This week our family has been reading about the Holodomor. If you're like me, you've never heard of it before, but now I'm kind of wondering why we didn't learn about it in school.
Oh wait. I know why. When I was in jr high, the curriculum went through a revision, and we did not have "History" we had "Social Studies." I'm still not sure what the difference is, but I think it meant we only studied events in history that furthered the agenda of the textbook writers or the people who paid them. And even then, we never actually made it to the end of the book, which is where the stuff that happened in the 20th century would have been told.
Anyway. This is not a rant about public school curriculum, although that does sound like fun.
I want to share what I learned about the Holodomor, which was a tragedy that happened in the Ukraine in 1932 and 1933. The Soviet government came in and confiscated all the food, even searching houses and pockets. There is the story of one woman who was found with a small handful of wheat in her pocket and was sent off to Siberia and never heard from again.
Thousands of people starved to death. Whole villages were wiped out from hunger and sickness.
There was one village where a man proposed to his fellow villagers that they sow their fields more thinly than usual, and save the extra wheat to live on. They did that, and he set up a village "dining hall," where everyone in the village got at least a bowl of thin soup every day. He himself went around to the houses daily, checking to see how everyone was doing, giving the weakest ones a little extra food. Thanks to him, the village survived, while all around them people in other villages were dropping like flies. He was a hero.
And then when spring came, one of the survivors reported him to the Regime, and he was shipped off to Siberia, never to return.
It still causes the adrenaline to rise in me. It makes me so angry and frustrated. What kind of person would be so ungrateful as to betray the one who saved their life?
And then-- what kind of government would starve their people into submission?
And what kind of people would defend and support that kind of government?
What kind of God would allow that kind of government?
But then, in the midst of my questions, I remember other stories. Stories like the one handed down through my husband's people, of the Mennonites in the Ukraine where they had lived for over a hundred years. Fifty years before the Holodomor, the Mennonites were told by the government to either Russian-ize or get out. Many of them got out, including the forbears of my husband's family line, emigrating to the United States and Canada. The ones who stayed became very wealthy, buying up cheap everything the ones who left couldn't take with them.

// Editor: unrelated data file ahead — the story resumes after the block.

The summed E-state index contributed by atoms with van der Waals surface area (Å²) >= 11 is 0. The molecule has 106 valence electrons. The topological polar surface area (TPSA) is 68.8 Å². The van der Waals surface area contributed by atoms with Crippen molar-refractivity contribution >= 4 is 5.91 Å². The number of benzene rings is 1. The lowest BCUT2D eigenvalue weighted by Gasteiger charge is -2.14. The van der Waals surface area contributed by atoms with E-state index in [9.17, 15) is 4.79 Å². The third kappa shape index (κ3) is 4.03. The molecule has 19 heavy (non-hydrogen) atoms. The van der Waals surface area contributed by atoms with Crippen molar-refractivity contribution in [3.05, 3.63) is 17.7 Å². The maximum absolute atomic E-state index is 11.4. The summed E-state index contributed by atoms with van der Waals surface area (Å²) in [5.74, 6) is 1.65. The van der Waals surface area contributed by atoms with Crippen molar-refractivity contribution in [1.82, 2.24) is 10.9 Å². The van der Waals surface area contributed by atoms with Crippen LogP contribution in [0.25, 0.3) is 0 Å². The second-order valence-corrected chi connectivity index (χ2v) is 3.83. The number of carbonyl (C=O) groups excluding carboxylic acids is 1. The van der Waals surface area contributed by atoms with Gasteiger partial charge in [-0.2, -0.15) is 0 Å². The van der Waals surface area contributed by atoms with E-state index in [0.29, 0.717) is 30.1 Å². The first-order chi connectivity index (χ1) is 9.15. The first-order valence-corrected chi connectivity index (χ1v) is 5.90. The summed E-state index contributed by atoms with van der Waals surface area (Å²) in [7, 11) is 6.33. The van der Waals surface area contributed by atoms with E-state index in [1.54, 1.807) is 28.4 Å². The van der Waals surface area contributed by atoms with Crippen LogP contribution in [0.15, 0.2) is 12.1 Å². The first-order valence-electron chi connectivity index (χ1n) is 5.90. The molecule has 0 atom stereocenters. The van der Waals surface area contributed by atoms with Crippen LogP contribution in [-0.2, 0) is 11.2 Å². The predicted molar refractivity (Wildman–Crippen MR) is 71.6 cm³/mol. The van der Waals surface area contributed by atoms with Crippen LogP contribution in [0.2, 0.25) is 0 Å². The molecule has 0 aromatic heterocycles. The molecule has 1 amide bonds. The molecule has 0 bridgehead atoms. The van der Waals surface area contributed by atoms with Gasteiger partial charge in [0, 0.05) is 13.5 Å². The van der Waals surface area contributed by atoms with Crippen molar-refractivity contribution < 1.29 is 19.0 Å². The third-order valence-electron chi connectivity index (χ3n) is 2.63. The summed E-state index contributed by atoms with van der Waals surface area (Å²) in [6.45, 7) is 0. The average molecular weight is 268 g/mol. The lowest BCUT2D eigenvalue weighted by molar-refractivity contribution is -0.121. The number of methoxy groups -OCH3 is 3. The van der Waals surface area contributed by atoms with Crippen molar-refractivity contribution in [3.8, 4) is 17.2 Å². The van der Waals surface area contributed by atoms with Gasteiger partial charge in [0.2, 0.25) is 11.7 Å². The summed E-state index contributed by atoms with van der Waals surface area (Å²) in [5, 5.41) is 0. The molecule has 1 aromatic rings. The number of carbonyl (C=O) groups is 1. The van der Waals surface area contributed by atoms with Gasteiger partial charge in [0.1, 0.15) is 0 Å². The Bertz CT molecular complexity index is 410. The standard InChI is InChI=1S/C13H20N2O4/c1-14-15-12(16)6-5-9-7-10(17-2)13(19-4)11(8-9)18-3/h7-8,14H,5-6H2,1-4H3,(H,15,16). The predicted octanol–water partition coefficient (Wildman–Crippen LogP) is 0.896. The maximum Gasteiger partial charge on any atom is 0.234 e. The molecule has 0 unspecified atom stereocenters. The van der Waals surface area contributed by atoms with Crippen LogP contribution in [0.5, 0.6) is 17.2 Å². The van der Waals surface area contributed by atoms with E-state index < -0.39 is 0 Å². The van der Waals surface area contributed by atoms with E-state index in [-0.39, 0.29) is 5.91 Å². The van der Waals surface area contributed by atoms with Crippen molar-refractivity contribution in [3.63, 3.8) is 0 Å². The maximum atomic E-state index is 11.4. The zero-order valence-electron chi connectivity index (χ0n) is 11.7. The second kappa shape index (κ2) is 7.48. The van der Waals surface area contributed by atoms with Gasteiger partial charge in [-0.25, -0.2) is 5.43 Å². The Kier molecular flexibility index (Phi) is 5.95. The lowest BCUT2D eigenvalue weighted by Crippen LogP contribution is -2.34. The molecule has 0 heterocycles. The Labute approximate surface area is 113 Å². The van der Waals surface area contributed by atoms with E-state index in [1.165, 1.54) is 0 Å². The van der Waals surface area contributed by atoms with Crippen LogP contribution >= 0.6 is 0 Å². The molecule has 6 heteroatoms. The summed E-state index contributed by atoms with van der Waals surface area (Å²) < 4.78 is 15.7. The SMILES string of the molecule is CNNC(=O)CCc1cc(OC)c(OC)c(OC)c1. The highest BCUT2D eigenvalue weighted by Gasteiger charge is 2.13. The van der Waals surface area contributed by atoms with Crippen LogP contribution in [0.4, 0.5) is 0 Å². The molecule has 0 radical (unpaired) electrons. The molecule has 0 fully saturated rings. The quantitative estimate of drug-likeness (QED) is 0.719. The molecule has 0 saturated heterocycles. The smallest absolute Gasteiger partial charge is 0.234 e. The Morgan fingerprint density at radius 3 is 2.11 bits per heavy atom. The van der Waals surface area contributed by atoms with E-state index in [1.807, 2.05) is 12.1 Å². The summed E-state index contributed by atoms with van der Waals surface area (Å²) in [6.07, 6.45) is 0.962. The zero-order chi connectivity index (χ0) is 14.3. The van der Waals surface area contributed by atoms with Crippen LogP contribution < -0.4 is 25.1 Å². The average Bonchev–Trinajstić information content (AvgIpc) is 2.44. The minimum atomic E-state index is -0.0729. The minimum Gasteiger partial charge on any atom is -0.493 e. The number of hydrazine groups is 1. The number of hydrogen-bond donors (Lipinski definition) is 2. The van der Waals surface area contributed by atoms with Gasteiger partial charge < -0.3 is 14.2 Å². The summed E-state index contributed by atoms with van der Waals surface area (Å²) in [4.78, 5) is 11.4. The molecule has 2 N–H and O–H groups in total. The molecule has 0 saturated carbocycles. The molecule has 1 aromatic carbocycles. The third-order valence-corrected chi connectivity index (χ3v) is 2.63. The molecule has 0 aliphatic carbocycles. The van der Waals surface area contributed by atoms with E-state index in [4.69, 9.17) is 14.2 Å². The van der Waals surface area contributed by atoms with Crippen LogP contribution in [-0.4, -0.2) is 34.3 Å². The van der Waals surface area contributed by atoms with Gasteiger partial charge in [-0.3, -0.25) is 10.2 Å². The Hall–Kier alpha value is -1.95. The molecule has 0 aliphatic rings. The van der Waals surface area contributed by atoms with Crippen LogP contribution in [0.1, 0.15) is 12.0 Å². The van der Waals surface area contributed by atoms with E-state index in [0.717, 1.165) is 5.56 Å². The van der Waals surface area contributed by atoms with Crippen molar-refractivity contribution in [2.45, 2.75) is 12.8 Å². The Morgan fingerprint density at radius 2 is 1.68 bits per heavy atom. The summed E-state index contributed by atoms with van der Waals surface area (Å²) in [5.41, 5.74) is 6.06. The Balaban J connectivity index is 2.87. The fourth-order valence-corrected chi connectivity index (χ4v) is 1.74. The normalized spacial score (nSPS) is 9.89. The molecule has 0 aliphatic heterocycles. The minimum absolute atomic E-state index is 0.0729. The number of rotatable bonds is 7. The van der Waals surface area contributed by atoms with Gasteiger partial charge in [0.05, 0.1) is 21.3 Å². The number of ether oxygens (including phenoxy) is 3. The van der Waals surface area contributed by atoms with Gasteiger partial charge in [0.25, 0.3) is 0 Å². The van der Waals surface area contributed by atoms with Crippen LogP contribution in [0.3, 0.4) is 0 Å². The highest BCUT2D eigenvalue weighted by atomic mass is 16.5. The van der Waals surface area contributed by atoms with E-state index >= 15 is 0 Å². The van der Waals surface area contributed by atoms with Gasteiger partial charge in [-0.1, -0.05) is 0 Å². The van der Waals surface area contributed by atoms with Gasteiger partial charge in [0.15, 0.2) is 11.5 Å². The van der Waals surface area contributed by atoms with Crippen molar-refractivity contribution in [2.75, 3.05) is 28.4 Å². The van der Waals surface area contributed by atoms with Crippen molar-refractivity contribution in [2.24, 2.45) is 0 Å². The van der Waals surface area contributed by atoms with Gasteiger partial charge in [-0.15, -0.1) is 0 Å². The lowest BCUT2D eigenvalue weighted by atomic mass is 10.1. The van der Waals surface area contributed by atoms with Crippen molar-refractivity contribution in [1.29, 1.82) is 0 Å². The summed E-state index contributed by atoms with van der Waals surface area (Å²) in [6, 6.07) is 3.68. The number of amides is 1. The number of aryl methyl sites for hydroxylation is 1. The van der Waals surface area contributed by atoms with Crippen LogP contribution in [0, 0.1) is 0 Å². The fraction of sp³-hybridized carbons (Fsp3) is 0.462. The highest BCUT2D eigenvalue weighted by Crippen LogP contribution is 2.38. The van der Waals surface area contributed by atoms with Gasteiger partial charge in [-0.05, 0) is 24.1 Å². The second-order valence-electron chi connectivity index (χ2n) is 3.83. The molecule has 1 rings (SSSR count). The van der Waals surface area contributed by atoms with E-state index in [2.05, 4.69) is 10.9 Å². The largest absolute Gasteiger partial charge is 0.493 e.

Later, many of those left also, moving to the United States, Mexico, and Brazil.
Shortly after, the government crackdown came. A few years ago, Hubby's parents took a trip to Ukraine to visit the places where their families came from. The villages were completely gone, and they only found maybe half a dozen people who remembered the Mennonites. They had been wiped out.
So is there a moral? Perhaps this: God had his eye on those people and preserved the ones who listened.
Why did all the rest who weren't Mennonites have to die? I have no idea. Why does God save some and not others? I don't know. Can we ever know? We can't see the whole story.
Last night Swede came over to show us some scary things he was learning about our situation here in America and in the world. All about wicked people in power, people we've never heard of, power behind the power; and the economy crashing, and terrible things happening. If it's all true, we are in trouble, and we had some pretty heated discussion last night, trying to figure out how to think, what to plan, what to do.
Then, this morning I opened up the morning prayers from the Divine Hours and this is what I read: (with my thoughts in red)
The Midday Psalm
I Will Sing Praises to the God of Jacob
We give you thanks, O God, we give you thanks,* calling upon your Name and declaring all your wonderful deeds. "I will appoint a time," says God;* (is this YOUR time then?) "I will judge with equity. (of course-- when you judge it will be RIGHT) Though the earth and all its inhabitants are quaking,*(that's exactly what it feels like) I will make its pillars fast. (Really? You will hold us steady?) I will say to the boasters, 'Boast no more,'* and to the wicked, 'Do not toss your horns; Do not toss your horns so high,* nor speak with a proud neck.' " (What a relief; you will say this to evil people who want to take more power) For judgment is neither from the east nor from the west,* nor yet from the wilderness or the mountains. It is God who judges;* he puts down one and lifts up another. (You mean I can trust that God is setting up leaders and putting them down?) For in the LORD's hand there is a cup, full of spiced and foaming wine, which he pours out,* and all the wicked of the earth shall drink and drain the dregs. (the WICKED-- does this mean the righteous will be spared?) But I will rejoice for ever; I will sing praises to the God of Jacob.* He shall break off all the horns of the wicked; but the horns of the righteous shall be exalted. (Somehow, the wicked WILL be taken out of power, and the righteous WILL be taken care of.)
I will bless the LORD who gives me counsel. (Thank you, thank you, God, for showing this to me today. It's exactly what I needed.)
What encourages me as much as the psalm itself is realizing that God cares enough about me to somehow manage that the very thing I need to hear today was prepared for me a long time before today.